First of all, a small delegation that was barely operational had to initiate a ma jor undertaking; one of the main challenges was to set up a logistical operation in a country that was under intense bombardment, which was not an easy task. Most of the travel that was required, whether by air, sea or land, was difficult if not impossible.

Another key challenge was actually to reach the villages. When we did manage to do this early on in the conflict, we identified a large number of needs, which only served to raise the hopes of the local population. I have to say that these feelings of hope were often dashed because of concerns about security. Only rarely did the Israeli military authorities give us the go-ahead to deploy in the areas in which their forces were operating. It was extremely frustrating for the delegates, because the people were counting on us to get there.

Looking to the future, if there is no active resumption of hostilities, Lebanon will very soon be in a position to get its water production and distribution system up and running again and to maintain it. The country is well organized, remarkably vigorous and fully capable of recovering. To give just one example, I was startled to see the shopkeepers returning to their village the very same day that the ceasefire had taken effect; they raised the metal shutters of their shops and, several hours later, could be seen sitting on the pavement, puffing away at their water pipes as they waited for their customers! We hear talk of people getting used to war, but this is not the case, at least not for those living in the south of the country, who have never experienced such intense bombardments before.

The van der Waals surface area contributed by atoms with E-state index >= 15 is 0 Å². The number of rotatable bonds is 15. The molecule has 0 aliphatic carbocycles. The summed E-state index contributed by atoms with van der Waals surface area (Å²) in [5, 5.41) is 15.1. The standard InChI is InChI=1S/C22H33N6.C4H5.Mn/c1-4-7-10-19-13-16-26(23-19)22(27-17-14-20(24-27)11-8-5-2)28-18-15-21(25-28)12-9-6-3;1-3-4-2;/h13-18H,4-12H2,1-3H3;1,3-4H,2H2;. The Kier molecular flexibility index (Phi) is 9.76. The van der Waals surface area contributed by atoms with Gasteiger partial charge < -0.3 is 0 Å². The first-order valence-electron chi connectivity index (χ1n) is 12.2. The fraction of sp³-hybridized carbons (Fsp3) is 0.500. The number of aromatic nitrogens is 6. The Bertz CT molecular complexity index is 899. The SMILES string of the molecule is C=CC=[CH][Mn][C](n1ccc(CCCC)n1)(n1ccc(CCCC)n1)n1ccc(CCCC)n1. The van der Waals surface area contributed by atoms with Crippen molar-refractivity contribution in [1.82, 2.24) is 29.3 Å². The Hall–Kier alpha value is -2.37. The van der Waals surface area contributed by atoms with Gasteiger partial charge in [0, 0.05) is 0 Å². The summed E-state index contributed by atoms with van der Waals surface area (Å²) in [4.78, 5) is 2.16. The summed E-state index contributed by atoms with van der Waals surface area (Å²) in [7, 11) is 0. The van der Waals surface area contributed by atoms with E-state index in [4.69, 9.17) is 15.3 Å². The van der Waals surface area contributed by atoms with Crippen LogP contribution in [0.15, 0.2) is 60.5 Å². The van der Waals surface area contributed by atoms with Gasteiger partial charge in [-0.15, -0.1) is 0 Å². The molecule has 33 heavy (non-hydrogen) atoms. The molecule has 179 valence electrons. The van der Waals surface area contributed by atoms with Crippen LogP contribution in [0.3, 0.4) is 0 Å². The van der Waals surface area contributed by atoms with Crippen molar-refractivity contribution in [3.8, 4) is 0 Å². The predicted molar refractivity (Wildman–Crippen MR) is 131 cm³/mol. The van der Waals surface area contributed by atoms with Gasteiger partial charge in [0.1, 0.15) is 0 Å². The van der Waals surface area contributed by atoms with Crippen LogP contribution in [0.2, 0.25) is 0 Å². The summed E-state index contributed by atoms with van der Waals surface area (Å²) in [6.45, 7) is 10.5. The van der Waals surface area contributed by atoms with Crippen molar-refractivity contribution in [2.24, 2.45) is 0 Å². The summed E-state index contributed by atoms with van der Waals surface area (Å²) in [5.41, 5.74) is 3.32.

How well did you work with the Lebanese Red Cross?  

The Lebanese Red Cross is the ICRC's partner in Lebanon. It must be stressed that, from a religious and political point of view, this is one of the very few neutral bodies in the country and t he people we dealt with, whether Shiite, Sunni or Christian, all told us: “We trust the Red Cross.” This perception is of fundamental importance for the ICRC.